A painter famous for his cityscapes of Manchester and Salford, Laurence Stephen Lowry has come to be one of the names most synonymous with the city. During the decline of its industrial heyday, Lowry’s depictions of life in the North West’s industrial areas and his matchstick men developed into a style unique to the painter. While his work was contemporaneously eschewed, posterity has remembered, celebrated and lauded his work. In today’s feature, we take a look at this doyen of Manchester’s artistic legacy.
Lowry was born in Stretford, today part of Greater Manchester. He described his childhood as difficult and spoke of growing up in a repressive atmosphere. His mother was a demanding authoritarian while his father maintained a stand-offish approach. Born in Stretford, Lowry spent his early years in Victoria Park, Rusholme, until his family were forced to move to the industrial environs of Pendlebury due to financial pressures. It was here that he encountered the textile mills, factories and chimneys that provided the inspiration for what became his iconic style, cityscapes depicting the industrial settings of Manchester and Salford.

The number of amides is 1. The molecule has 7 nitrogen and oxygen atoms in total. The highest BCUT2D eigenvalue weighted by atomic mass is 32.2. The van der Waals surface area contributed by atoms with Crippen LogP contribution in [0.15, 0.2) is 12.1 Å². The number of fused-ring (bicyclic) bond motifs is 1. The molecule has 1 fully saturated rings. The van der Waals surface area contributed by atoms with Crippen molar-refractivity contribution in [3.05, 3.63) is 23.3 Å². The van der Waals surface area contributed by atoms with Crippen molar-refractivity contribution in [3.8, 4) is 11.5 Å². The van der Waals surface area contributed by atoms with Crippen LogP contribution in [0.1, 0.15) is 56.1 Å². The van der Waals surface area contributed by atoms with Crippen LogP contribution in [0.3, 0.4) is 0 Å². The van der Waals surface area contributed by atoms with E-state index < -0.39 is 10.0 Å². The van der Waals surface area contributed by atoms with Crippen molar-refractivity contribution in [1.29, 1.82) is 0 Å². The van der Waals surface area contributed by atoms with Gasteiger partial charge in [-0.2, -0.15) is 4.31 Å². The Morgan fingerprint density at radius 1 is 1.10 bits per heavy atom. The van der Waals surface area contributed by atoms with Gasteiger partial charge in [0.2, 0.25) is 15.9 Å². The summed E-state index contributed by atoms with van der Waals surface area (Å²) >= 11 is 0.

Lowry was educated at the Manchester School of Art, under the tutelage of French Impressionist Pierre Adolphe Valette. In 1915 Lowry proceeded to the Royal Technical Institute of Salford, which today stands as the University of Salford. His work was affected by the full-time care for his bedridden mother that was forced to provide. Lowry remained an active member of Manchester artistic circuit, while he failed to receive much renown during his lifetime.
Lowry died in 1976, leaving his legacy to Carol Ann Lowry. Today, the Lowry Art Gallery at Salford Quays stands in his honour. His works are valued in the millions of pounds and in June 2013 a retrospective opened at the Tate Britain in London, in his honour.